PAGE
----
Kevin has edited encyclopedias, taught history, and has an MA in Islamic law/finance. He has since founded his own financial advice firm, Newton Analytical.
Ever wish the economy would just stay still long enough for you to make some sense of it? As nice as that sounds, a stagnant economy is not a good thing. This lesson will explain why that is and examine the cyclical phases of the US economy.
The Unstable Market
It's a fact of life…the economy is unstable. The price of gas can go up, and it can go down. The price of guacamole at your favorite burrito place may go up, or they may run a special on it where it is free for the week. You may get a promotion with a raise, or you may get fired and lose all your income.
Now, all those details are hard enough to manage in one person's life, but once you've multiplied them by the 330 million people living in the United States, you've got a massive economy that is constantly moving in many directions and never staying the same. But as you'll see in this lesson, an ever-changing economy that moves in cycles, like the US economy, isn't always a bad thing.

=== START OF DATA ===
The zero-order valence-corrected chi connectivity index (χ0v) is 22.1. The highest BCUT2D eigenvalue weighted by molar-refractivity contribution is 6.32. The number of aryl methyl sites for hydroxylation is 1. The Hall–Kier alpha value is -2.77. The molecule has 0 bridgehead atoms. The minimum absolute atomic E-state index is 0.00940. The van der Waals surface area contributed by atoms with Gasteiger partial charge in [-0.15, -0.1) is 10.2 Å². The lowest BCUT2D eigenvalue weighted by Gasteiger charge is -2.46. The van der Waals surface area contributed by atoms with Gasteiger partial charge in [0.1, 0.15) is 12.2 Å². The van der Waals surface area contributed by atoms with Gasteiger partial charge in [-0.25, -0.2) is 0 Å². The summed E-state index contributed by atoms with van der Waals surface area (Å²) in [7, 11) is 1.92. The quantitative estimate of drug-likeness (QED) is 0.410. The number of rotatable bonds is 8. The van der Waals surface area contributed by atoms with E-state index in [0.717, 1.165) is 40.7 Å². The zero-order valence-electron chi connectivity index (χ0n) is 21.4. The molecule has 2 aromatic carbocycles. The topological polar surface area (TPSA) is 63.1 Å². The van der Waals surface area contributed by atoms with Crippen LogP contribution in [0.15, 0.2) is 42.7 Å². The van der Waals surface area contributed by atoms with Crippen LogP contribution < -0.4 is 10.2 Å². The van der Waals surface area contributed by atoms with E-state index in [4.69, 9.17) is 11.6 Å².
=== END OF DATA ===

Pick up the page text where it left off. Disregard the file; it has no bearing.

Periods of Growth
To be honest, we don't want the economy to stay the same. That would be a disaster, as that would mean that there is never any opportunity for new and better inventions or new and better jobs for people. Think about it…would you really want to wait around for someone to retire or, worse yet, die before you could make more money? Would you want to design a new app knowing that the amount of money that is spent on apps across the economy is already spread pretty thin, so it may not make enough to justify your efforts? Probably not. Therefore, a growing economy is a good thing.
To be healthy, an economy must always be growing. Granted, we don't want it to grow too fast, or else it loses track of itself and inflation results. Inflation is an increase in prices and a decrease in the value of money. However, most people feel that if inflation can be kept in check, then a little bit of it is not such a bad thing. After all, if the total worth of all the materials, services, and jobs produced in an economy grows 5% every year, but inflation only goes up by 2%, then that is a net gain, and that is ideal.
Periods of Decline
Sometimes economies shrink. If you lose your job or get a pay cut, chances are you don't have the same amount of money to spend on things as you did before. The same thing happens to an economy. If enough jobs are lost or enough people stop buying goods and services, then there isn't the same amount of money to go around as before. When this decrease in economic growth begins, it is referred to as a slowdown. Needless to say, this is a problem. In fact, people often have one major, overarching request of their elected leaders: keep the economy growing. When an economy shrinks for two quarters, or six months, in a row, it is called a recession. As you probably saw in 2008-2009, recessions are not ideal economic conditions for anyone.
Managing Inflation & Recession